Token Murder

The story: Marian's career has taken an upward turn. She's been promoted to Lieutenant, and she is now working out of Midtown South Precinct under a captain she respects. She's not seen Curt Holland for a couple of months, ever since she decided to stay with the police instead of resigning to join him in his newly-created private detective agency.

The first case to test Marian's ability in her new position is the murder of a retired businessman on a crosstown bus. Although the bus was packed, no one saw a thing -- not even the trained operative who was tailing the victim and who, it turns out, works for Curt Holland. It takes only a couple of meetings with Holland for Marian to realize the fire between them is anything but dead. He's back in her life again.

The circumstances of the killing on the bus practically cry out "hired killer!" While Marian looks for the hit man, her personal life grows a mite complicated. Her friend Kelly Ingram, growing tired of performing in The Apostrophe Thief every night, is being pestered by a too-ardent female fan. And Marian's former partner, Ivan Malecki, is getting married and wants Marian to be part of the wedding.

When the search for the hit man goes nowhere, Marian changes directions and starts investigating the victim. Eventually she uncovers evidence of a murder-for-hire ring in New York that has been operating right under the nose of the police for years. The problem then becomes how to bust up such a ring -- and how to find the man behind it.

The writing: A labor of love. What more can I say?


1. Drood Review of Mystery:
"It's Paul's misfortune to have written Kill Fee and The Fourth Wall, certain to be called classics of the genre; anything else she writes will be compared to them. Fare Play is a nearly perfect example of the police procedural as classical mystery. The investigation never obscures the mystery, as can happen in the procedural, because technical detail never overwhelms the plot and the reader is given a glimpse into the thoughts of the hit man and of the internal workings of a murder-for-hire business, a perspective not shared by Larch. The interplay of the voices is compelling and perfectly in unison, and the solution arrives at an accelerated pace, unexpected and memorable.... Barbara Paul's Fare Play could become another classic of the genre."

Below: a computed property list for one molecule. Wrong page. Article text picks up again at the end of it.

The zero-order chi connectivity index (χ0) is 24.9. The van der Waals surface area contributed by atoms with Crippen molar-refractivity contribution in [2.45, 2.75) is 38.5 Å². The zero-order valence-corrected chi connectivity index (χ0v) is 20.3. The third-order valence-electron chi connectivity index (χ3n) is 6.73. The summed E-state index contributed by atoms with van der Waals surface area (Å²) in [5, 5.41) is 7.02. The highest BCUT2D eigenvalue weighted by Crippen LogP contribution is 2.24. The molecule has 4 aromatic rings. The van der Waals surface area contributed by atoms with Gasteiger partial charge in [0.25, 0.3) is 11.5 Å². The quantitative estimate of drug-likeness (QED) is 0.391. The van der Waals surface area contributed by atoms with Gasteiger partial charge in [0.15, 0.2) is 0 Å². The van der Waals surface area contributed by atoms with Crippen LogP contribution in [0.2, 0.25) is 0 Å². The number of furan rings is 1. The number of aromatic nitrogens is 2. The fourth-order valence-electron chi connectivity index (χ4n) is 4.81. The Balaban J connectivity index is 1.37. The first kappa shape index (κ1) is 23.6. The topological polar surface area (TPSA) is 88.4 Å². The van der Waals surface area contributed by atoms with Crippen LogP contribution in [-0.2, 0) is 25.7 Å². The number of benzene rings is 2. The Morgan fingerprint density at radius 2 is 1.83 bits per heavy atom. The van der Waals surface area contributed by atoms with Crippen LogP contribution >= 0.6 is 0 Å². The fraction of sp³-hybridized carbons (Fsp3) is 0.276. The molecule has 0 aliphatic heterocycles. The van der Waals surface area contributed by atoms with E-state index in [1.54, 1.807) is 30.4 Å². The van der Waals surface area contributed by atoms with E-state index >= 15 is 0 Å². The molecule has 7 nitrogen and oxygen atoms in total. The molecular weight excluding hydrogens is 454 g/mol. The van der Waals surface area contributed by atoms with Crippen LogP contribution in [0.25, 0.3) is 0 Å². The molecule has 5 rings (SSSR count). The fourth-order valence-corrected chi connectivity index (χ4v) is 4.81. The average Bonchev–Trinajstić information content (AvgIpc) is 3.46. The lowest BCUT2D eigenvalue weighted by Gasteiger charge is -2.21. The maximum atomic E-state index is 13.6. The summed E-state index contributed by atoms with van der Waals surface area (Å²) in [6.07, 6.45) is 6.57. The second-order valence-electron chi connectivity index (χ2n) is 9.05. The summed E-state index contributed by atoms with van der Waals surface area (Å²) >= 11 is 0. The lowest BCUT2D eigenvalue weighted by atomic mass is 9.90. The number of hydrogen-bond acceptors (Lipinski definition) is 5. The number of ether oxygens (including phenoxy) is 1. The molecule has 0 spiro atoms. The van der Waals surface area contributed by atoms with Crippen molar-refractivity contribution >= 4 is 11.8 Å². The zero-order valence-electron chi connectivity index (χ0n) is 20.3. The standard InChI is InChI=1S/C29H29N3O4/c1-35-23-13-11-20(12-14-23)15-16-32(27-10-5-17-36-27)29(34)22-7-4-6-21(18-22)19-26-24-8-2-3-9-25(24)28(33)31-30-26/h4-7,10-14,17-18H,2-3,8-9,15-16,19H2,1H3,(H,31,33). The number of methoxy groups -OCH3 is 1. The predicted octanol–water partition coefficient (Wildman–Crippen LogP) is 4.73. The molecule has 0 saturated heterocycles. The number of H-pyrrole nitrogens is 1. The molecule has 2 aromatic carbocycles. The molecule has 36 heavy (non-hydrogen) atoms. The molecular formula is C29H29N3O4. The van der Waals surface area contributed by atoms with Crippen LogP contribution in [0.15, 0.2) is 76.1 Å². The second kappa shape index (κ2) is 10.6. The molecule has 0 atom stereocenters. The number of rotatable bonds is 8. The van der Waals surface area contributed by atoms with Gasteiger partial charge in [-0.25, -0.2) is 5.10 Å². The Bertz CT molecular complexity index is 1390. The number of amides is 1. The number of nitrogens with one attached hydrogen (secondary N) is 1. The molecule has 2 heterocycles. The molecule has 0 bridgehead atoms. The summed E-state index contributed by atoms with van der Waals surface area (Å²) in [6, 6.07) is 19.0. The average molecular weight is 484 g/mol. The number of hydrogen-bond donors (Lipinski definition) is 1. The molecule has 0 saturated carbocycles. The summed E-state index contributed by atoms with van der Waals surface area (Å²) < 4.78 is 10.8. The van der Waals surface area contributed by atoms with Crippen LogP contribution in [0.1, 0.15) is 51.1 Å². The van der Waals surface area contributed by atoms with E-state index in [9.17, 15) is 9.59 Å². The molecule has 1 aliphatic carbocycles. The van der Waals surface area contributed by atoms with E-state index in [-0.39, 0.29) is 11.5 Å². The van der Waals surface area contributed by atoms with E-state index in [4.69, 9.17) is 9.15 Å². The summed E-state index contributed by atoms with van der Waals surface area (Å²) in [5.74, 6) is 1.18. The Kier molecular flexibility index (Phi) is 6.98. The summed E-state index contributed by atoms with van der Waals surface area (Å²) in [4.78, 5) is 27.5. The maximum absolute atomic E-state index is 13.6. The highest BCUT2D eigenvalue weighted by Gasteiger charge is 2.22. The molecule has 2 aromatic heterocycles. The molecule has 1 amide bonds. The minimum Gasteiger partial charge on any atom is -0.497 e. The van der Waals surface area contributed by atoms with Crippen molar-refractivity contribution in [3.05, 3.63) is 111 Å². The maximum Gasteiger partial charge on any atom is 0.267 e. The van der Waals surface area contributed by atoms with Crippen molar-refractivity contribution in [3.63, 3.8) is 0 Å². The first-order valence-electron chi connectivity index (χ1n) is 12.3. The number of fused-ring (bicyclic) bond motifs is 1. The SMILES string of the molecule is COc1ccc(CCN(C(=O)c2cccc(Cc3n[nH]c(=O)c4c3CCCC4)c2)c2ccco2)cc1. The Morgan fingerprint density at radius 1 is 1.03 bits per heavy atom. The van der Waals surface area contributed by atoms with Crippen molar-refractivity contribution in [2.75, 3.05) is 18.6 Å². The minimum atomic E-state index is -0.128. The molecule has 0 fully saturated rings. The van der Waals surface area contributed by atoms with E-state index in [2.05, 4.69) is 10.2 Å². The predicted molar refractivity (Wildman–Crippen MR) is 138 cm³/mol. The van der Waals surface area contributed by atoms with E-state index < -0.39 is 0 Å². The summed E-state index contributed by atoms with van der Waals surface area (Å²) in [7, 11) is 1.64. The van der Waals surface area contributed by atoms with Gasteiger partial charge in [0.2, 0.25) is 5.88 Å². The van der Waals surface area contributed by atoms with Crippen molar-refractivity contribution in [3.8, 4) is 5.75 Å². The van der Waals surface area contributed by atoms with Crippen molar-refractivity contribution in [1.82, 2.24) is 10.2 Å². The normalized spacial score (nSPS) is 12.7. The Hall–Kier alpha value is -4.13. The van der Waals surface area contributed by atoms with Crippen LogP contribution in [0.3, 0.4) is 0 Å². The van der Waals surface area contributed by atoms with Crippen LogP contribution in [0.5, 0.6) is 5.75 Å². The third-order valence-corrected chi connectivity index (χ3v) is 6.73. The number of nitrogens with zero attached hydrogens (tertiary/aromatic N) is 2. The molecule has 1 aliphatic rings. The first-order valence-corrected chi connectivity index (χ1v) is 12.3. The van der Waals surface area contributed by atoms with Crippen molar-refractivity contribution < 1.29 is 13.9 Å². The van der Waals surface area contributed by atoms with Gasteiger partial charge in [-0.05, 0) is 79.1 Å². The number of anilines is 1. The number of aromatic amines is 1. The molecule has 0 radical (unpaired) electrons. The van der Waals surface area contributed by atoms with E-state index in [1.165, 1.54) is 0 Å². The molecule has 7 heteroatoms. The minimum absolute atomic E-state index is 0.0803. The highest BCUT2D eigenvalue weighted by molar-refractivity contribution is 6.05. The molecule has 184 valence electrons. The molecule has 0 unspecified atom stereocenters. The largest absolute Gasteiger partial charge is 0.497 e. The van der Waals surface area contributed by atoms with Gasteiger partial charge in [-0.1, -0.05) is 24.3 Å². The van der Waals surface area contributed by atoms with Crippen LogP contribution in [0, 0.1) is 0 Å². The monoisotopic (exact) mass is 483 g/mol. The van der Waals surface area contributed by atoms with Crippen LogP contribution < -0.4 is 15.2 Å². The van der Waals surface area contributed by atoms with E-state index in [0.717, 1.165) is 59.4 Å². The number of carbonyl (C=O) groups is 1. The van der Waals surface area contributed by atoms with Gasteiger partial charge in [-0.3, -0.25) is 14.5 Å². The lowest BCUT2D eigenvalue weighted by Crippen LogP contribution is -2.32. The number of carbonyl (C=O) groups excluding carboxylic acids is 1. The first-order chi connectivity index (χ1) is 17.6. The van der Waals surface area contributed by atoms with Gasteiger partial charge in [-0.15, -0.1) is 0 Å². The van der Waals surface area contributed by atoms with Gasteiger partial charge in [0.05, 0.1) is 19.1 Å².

2. The Houston Chronicle:
"This is a classic police procedural, giving the reader plenty of opportunity to figure out the case along with the detectives....Paul's books have always been appealing, but until Marian Larch she resisted creating a series. Fare Play has some of the grit and realism of Ed McBain's 87th Precinct mysteries but adds Paul's comfortable and light touch."

3. Kate's Mystery Books Newsletter:
"Barbara Paul has an admirably wicked mind when it comes to plotting and prospecting for the evil that lurks in the hearts of men....Put in command of the case, Marian Larch shows she is an imaginative and persistent detective....Paul creates another classic mystery. Let's give her a Jeweled Ebony Cat for her career of presenting us with madly eccentric characters, bizarre plots and always, always, good writing."

4. Booklist:
"[Paul's] solidly constructed police procedurals...ought to find their way into every mystery collection. Paul has a good feel for the way big-city cop shops work and for the emotions, traumas, and frustrations that the men and women in blue experience...This one rates high marks for plot, characters, writing, and overall appeal."

5. Belles Lettres:
"True confessions time -- I wish I'd had the smarts to invent such a perfect nineties heroine as Marian Larch...she gets as much flak from her underlings...as from the various criminals she's nailing, but Lieutenant Larch handles them all like a real pro."


N.Y.: Scribner, 1995, ISBN 0-684-19715-4
London: Piatkus, 1995, ISBN 0-7499-0293-0
Thorndike, ME: G.K. Hall, 1995, ISBN 0-7838-1413-5
NY: Worldwide, 1966, ISBN 0-373-26209-4

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Page created June 26, 1995; last updated October 30, 2000.